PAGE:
Ritz owners meet the press

Ritz-Carlton Grand Cayman main

The new owners of The Ritz-Carlton, Grand Cayman, visited Grand Cayman and met with members of the media Wednesday morning.

James Glasgow and David Lattimer of US-based Five Mile Capital Partners reiterated the company’s position that it does not owe government $6 million in deferred duty payments, and that the US$177.5 million auction price of the resort property was based on an impartial valuation agreed to by government.

“We do not owe the duty that Mr. Ryan owes,” said Mr. Glasgow, referring to the deferred duty payments that government alleged it was owed by receivership companies formerly controlled by Ritz developer Mike Ryan.

Private equity firm Five Mile is the owner of local company RC Cayman Holdings, which purchased the Ritz at auction 31 October.

Mr. Glasgow and Mr. Lattimer said local firm Chartlerland pegged the value of the property at US$177.5 million, and that value was OK’d in writing by the government’s Valuation and Estates Office.

Last week in Legislative Assembly, Premier McKeeva Bush said the auction price was far lower than the US$468 million value assigned by a valuer in 2007, apparently referring to a January 2007 valuation performed by property consulting firm BCQS.

Saying that 2007 valuation may have been used to obtain the US$232 million in credit from Credit Suisse that was eventually acquired by Five Mile, Mr. Lattimer said, “At some point, someone believed that was the value.”

However, in today’s situation, Mr. Lattimer said an attempt by the government to collect stamp duty on the Ritz sale based on a US$468 million value, rather than the US$177.5 million price, could lead to litigation and might cripple the company’s plans for the Ritz.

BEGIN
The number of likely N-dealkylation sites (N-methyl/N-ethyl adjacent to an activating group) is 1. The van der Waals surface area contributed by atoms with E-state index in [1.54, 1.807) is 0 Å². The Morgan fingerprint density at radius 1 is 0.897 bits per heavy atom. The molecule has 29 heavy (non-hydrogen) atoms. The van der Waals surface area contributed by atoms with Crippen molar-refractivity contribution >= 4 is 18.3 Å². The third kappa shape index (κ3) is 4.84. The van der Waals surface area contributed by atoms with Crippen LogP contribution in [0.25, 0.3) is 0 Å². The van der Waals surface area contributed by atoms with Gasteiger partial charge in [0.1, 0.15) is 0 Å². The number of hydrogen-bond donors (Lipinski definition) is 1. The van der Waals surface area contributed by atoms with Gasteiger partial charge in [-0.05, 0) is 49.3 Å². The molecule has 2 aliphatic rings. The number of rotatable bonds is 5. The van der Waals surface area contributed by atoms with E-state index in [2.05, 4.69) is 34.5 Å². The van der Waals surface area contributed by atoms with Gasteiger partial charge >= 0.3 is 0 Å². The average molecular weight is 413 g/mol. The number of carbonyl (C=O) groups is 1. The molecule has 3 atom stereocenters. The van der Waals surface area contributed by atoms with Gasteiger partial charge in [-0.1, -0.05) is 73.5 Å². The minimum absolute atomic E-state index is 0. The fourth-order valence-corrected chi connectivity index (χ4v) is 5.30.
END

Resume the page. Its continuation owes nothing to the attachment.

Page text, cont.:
“The hotel might shut down,” he said.

The Ritz owners later sought to clarify that remark in the following statement sent to the Caymanian Compass on Thursday.

“Five Mile Capital LLC have no intention of shutting the Ritz-Carlton Grand Cayman down. Nor does the company want to imply in any way that this is the case.

“To clarify, Five Mile’s objective is to direct capital investment into the asset so that its current Five Diamond rating can be maintained. Five Mile has been advised that the loss of the Five Diamond rating would be damaging to the Resort and its overall value and global standing. Without the necessary capital investment the Five Diamond rating would be in jeopardy.

“Five Mile is prepared to pay the requisite stamp duty based on the current appraised value of the hotel. It fears, however, that a tax based on a 2007 valuation, premised on projected revenues that never occurred, will negate the ability to make the necessary capital improvements to preserve the Five Diamond rating.”*
 

On island from Monday to Wednesday, Mr. Glasgow and Mr. Lattimer visited with the Ritz management company, toured Grand Cayman by helicopter and met with the press at the office of the firm’s legal representatives Conyers, Dill and Pearman. They also planned to meet with Governor Duncan Taylor and perhaps Deputy Governor Franz Manderson – but not with the premier or members of his government.